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He once was known as "Big Bob," the gregarious Grosse Pointe Rotary Club president and church usher who raised millions for charity and volunteered to help at his kids' volleyball and soccer games.

Big Bob was also Master Bob — a kinky sex persona he hid from his family and upper-crust acquaintances. But his image quickly soured — from philanthropist to philanderer, and worse — after his wife, Jane, was killed, and details of his secret life began to emerge.

Sex dungeons with multiple partners, country club cocaine use, putting out a hit on a hit man. Every week, it seemed, a new revelation knocked Bashara down another notch on the social ladder of the seemingly straight-laced Pointes, home to old money, private clubs and private lives.

By the time Bashara's murder-for-hire trial began in October, Bashara's reputation as an upstanding family man had already been tarnished. But throughout two months of testimony, even more damning details about his other life were revealed.

After 74 witnesses and 460 exhibits, the trial in Wayne Circuit Court is finally winding down. Closing arguments are set for Tuesday, and then the jury will decide if Bashara is guilty of hiring his handyman, Joseph Gentz, to kill his wife. Prosecutors say Bashara wanted to collect her 401(k) and life insurance money and set himself up in the bondage, discipline and sadomasochistic lifestyle with his longtime girlfriend, Rachel Gillett.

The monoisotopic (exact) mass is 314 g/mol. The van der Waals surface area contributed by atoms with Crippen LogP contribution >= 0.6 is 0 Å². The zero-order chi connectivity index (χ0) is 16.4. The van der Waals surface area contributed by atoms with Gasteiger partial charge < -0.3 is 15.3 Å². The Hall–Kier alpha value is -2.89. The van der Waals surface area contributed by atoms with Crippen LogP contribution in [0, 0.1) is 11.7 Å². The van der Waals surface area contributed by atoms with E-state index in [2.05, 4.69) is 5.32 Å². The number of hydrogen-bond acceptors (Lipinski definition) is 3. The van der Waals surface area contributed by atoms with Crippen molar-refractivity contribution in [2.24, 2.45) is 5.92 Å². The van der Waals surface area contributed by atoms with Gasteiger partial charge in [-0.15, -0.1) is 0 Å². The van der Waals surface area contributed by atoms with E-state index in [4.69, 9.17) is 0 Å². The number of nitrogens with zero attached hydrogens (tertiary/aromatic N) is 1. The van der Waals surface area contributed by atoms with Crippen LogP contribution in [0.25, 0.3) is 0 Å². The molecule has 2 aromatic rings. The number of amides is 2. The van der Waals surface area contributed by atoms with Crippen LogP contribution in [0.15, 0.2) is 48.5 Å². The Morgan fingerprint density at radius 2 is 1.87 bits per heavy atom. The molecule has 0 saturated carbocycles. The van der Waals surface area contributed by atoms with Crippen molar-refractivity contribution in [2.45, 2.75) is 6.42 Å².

A central theme throughout the trial was how Bashara, who carefully cultivated his image as "The Mayor of Middlesex" — the street on which he and Jane lived had his friends and family bamboozled.

"You're close to someone for so many years, and you think you know him," Jane Bashara's mother, Lorraine Engelbrect, said during a break in Bashara's trial, which enters its 10th week Monday. "He had me completely fooled."

Bashara owned a block-long building on Mack Avenue that symbolizes his duality. The property housed two popular Grosse Pointe Park night spots: the Hard Luck Lounge and Dylan's Raw Bar and Grille. In the basement was Bashara's sex dungeon. Hard Luck patrons and employees testified they had no idea the dungeon was there.

And at the tony Lochmoor Club in Grosse Pointe Woods, which has counted among its membership such Metro Detroit luminaries as Edsel Ford and former Detroit Mayor James Couzens, Bashara regularly snorted lines of cocaine and smoked marijuana on the golf course, according to testimony.

"The pictures you see of him on the golf course where he's smiling and happy — that's how he appeared to us," said Jane Bashara's aunt, Barbara Naeyaert. "He was Big Bob, the guy who raised money for charity."

Name purged from awards

Bashara won several awards from the Grosse Pointe Rotary Club for his fundraising, but after he pleaded guilty in October, 2012 to trying to have Gentz killed, the club purged his name from all awards and other records.

"I came to the conclusion that if Bob's lips were moving, he was telling me a lie," said Michael Carmody, a Grosse Pointe Rotary Club member and Bashara's former friend. Carmody said he felt betrayed after discovering Bashara had repeatedly misled him.